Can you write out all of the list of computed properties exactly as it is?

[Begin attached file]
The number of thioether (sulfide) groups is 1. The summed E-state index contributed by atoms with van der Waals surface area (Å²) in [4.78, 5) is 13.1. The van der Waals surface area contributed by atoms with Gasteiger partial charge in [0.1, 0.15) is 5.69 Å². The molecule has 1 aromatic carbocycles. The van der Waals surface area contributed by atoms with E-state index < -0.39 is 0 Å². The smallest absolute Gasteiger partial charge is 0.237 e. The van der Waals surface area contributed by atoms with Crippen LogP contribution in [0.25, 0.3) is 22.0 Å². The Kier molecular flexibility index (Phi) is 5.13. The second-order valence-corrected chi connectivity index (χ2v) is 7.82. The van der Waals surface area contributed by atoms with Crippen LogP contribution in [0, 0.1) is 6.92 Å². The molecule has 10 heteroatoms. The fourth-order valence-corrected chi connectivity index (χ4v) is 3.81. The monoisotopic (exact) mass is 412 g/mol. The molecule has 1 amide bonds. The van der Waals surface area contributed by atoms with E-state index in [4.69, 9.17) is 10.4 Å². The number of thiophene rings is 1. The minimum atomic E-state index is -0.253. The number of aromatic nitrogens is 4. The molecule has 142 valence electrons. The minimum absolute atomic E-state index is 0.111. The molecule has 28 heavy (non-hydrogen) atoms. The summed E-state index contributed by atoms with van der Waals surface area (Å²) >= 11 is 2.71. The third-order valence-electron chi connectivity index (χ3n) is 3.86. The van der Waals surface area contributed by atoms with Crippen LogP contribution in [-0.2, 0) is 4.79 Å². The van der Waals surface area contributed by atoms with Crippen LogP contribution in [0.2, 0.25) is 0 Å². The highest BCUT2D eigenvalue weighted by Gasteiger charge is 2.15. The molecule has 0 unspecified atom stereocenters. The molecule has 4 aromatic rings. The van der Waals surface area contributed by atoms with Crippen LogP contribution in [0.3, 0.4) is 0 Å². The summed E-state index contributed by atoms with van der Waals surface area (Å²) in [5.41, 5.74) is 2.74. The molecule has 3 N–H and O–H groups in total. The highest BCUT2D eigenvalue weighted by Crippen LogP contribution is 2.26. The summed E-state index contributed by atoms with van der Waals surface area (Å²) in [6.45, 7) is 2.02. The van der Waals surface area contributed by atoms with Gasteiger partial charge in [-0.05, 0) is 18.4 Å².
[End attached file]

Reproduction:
The number of thioether (sulfide) groups is 1. The summed E-state index contributed by atoms with van der Waals surface area (Å²) in [4.78, 5) is 13.1. The van der Waals surface area contributed by atoms with Gasteiger partial charge in [0.1, 0.15) is 5.69 Å². The molecule has 1 aromatic carbocycles. The van der Waals surface area contributed by atoms with E-state index < -0.39 is 0 Å². The smallest absolute Gasteiger partial charge is 0.237 e. The van der Waals surface area contributed by atoms with Crippen LogP contribution in [0.25, 0.3) is 22.0 Å². The Kier molecular flexibility index (Phi) is 5.13. The second-order valence-corrected chi connectivity index (χ2v) is 7.82. The van der Waals surface area contributed by atoms with Crippen LogP contribution in [0, 0.1) is 6.92 Å². The molecule has 10 heteroatoms. The fourth-order valence-corrected chi connectivity index (χ4v) is 3.81. The monoisotopic (exact) mass is 412 g/mol. The molecule has 1 amide bonds. The van der Waals surface area contributed by atoms with E-state index in [4.69, 9.17) is 10.4 Å². The number of thiophene rings is 1. The minimum atomic E-state index is -0.253. The number of aromatic nitrogens is 4. The molecule has 142 valence electrons. The minimum absolute atomic E-state index is 0.111. The molecule has 28 heavy (non-hydrogen) atoms. The summed E-state index contributed by atoms with van der Waals surface area (Å²) >= 11 is 2.71. The third-order valence-electron chi connectivity index (χ3n) is 3.86. The van der Waals surface area contributed by atoms with Crippen LogP contribution in [-0.2, 0) is 4.79 Å². The van der Waals surface area contributed by atoms with Crippen LogP contribution in [0.2, 0.25) is 0 Å². The highest BCUT2D eigenvalue weighted by Gasteiger charge is 2.15. The molecule has 0 unspecified atom stereocenters. The molecule has 4 aromatic rings. The van der Waals surface area contributed by atoms with Crippen LogP contribution in [0.3, 0.4) is 0 Å². The summed E-state index contributed by atoms with van der Waals surface area (Å²) in [5.41, 5.74) is 2.74. The molecule has 3 N–H and O–H groups in total. The highest BCUT2D eigenvalue weighted by Crippen LogP contribution is 2.26. The summed E-state index contributed by atoms with van der Waals surface area (Å²) in [6.45, 7) is 2.02. The van der Waals surface area contributed by atoms with Gasteiger partial charge in [-0.05, 0) is 18.4 Å².